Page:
A class refinement declaration has the following format:

[modifiers] refines class name [ implements interface-list ] { [body] }

Only one class refinement can be defined per .jak file; there can be no other declarations (nested or otherwise).  A refinement of bar is:

layer classExt;

import java.io.Serializable;

public transient refines class bar {
   int Terse = 2;
   void foo() throws SomeException {}
}

This refinement adds an import statement, modifiers (public, transient), a data member (Terse=2) and a function (foo) to class bar

The New and Overrides Modifiers

See previous section on new and override modifiers for interfaces.  Exactly the same ideas apply to classes.

The Super Construct: Invoking Methods of Parent Classes

The concepts of subclassing and refinement are very similar, but are NOT identical.  Consider the figure below that shows that B is a subclass of A, and that B is refined twice and A is refined once.

Since we only instantiate the most refined versions of a class, the figure on the left is equivalent to the the subclassing hierarchy on the right.  That is, both refinement chains can be squashed into individual classes to yield the figure on the right.  (This, in fact, is what jampack does).

Squashing refinement hierarchies correctly requires symbol table (e.g., type) information, which unfortunately our tools don't have.  Here are the rules to follow.

  1. A base class (i.e., the root of a refinement chain) can always use super and super() calls.  They have the same meaning as in Java.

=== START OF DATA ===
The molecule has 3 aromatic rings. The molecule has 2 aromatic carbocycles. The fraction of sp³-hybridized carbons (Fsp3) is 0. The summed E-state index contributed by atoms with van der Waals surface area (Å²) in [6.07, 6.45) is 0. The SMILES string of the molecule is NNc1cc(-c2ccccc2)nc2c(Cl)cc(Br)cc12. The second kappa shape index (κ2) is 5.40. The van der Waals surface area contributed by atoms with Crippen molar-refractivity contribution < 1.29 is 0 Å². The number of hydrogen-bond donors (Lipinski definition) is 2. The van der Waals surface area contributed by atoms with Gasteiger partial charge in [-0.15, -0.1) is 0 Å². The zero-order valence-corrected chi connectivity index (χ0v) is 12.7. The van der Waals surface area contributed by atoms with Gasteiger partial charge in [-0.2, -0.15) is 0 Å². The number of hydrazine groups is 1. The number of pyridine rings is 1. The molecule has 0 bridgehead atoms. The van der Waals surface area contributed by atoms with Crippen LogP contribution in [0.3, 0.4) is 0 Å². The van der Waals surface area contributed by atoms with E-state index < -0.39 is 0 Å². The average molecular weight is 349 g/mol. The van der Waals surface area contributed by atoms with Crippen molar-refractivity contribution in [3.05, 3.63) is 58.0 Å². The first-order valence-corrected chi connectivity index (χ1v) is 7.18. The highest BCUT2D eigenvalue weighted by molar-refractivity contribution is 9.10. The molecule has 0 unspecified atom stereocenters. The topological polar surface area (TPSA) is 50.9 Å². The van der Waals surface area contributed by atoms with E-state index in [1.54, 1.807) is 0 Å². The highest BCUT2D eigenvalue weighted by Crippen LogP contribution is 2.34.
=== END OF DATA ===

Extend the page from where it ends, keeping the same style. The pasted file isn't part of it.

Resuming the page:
2. A class refinement (i.e., a subclass within a a refinement chain) should generally use only Super() and Super()() calls.  Jak2java will translate Super() calls into super calls, and Super()() calls into super() calls. Super() means invoke the previously defined method in the refinement chain.  Super()() means invoke the previously defined constructor in the refinement chain.  See rule 3 for this().
     

  3. this(): is used to invoke a constructor that is defined within any class of the refinement chain.
     

  4. To make the conversion of legacy applications into Jak files easier, a method can call Super() or super() but not both.  If Super() is present, the method is interpreted as a method refinement.  If super is present, the method is considered an introduction that invokes the true super-method.  Super() and super cannot both be present in a method, because (as you can see from the above figure), calling the previous incarnation of a method and the true super-method are not the same, and there is no language mechanism which allows method refinements to call the true super-method.  (Of course, you could create a method yourself that calls 'super', and get around the problem in this way).

The Super construct is:

Super( <list of types> ).method( <list of arguments matching the list of types> )

To illustrate, suppose a root class has method foo:

class root {
   void foo( int x, double y, String z ) {...}
}

A refinement must use the Super construct to reference foo:

refines class root {
   void foo( int x, double y, String z ) {
      Super(int,double,String).foo(x+1,y+2.0,"xxx"+z);  // functionally equivalent to
                                                       // super.foo(x+1,y+2.0,"xxx"+z);